Fratelli Alessandria Barolo San Lorenzo Verduno 2012
From the small important single vineyard San Lorenzo in Verduno town comes a complex balanced Barolo distinctively characterized by the flowery notes of Nebbiolo grapes. In the mouth it is elegant and well-balanced with sweet polished tannins.
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Located in a charming XVIII century house boasting a simple yet imposing architecture, just by the historic centre of Verduno town, the winery was founded at the beginning of XIX century. Today the owner Gian Battista together with his wife Flavia, his brother Alessandro and his son Vittore proudly carry on their ancestors' tradition and passion for wine making. Fratelli Alessandria produce wines from their own grapes only, and has kept the family-run management. They have a direct and personal relationship with each vineyards and each cask a sort of invisible thread that they wish will reach and move consumers as well.
“A great wine comes from a great vineyard”: this has always been Gian Battista's firm belief. He is the one who takes care of the vineyards. In the winery they aim at preserving and quality and potential. This work is done by his brother Alessandro and by his son Vittore.
The center of the production of the world’s most exclusive and age-worthy red wines made from Nebbiolo, the Barolo wine region includes five core townships: La Morra, Monforte d’Alba, Serralunga d’Alba, Castiglione Falletto and the Barolo village itself, as well as a few outlying villages. The landscape of Barolo, characterized by prominent and castle-topped hills, is full of history and romance centered on the Nebbiolo grape. Its wines, with the signature “tar and roses” aromas, have a deceptively light garnet color but full presence on the palate and plenty of tannins and acidity. In a well-made Barolo wine, one can expect to find complexity and good evolution with notes of, for example, strawberry, cherry, plum, leather, truffle, anise, fresh and dried herbs, tobacco and violets.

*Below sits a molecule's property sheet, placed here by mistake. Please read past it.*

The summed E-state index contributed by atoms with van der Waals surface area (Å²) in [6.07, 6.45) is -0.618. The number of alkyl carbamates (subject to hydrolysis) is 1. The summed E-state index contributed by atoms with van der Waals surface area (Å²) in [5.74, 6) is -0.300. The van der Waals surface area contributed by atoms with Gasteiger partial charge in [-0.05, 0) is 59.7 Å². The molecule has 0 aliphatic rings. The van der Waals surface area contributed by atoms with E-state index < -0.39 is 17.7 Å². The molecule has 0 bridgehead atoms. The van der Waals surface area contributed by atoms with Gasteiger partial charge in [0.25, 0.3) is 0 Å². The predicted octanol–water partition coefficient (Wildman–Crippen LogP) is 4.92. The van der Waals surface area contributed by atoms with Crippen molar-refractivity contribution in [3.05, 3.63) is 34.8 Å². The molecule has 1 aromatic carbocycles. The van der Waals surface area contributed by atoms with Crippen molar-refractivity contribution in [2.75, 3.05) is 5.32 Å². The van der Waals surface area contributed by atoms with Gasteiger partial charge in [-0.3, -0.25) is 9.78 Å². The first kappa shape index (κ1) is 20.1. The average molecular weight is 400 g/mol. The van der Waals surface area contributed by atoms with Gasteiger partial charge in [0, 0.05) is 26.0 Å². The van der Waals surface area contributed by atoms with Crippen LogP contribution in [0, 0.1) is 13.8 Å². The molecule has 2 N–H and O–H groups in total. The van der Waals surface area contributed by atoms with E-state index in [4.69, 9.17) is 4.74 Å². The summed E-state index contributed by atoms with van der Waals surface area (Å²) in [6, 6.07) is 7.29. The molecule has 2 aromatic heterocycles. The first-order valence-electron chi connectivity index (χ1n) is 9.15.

There are two predominant soil types here, which distinguish Barolo from the lesser surrounding areas. Compact and fertile Tortonian sandy marls define the vineyards farthest west and at higher elevations. Typically the Barolo wines coming from this side, from La Morra and Barolo, can be approachable relatively early on in their evolution and represent the “feminine” side of Barolo, often closer in style to Barbaresco with elegant perfume and fresh fruit.
On the eastern side of the Barolo wine region, Helvetian soils of compressed sandstone and chalks are less fertile, producing wines with intense body, power and structured tannins. This more “masculine” style comes from Monforte d’Alba and Serralunga d’Alba. The township of Castiglione Falletto covers a spine with both soil types.
The best Barolo wines need 10-15 years before they are ready to drink, and can further age for several decades.
Responsible for some of the most elegant and age-worthy wines in the world, Nebbiolo, named for the ubiquitous autumnal fog (called nebbia in Italian), is the star variety of northern Italy’s Piedmont region. Grown throughout the area, as well as in the neighboring Valle d’Aosta and Valtellina, it reaches its highest potential in the Piedmontese villages of Barolo, Barbaresco and Roero. Outside of Italy, growers are still very much in the experimentation stage but some success has been achieved in parts of California. Somm Secret—If you’re new to Nebbiolo, start with a charming, wallet-friendly, early-drinking Langhe Nebbiolo or Nebbiolo d'Alba.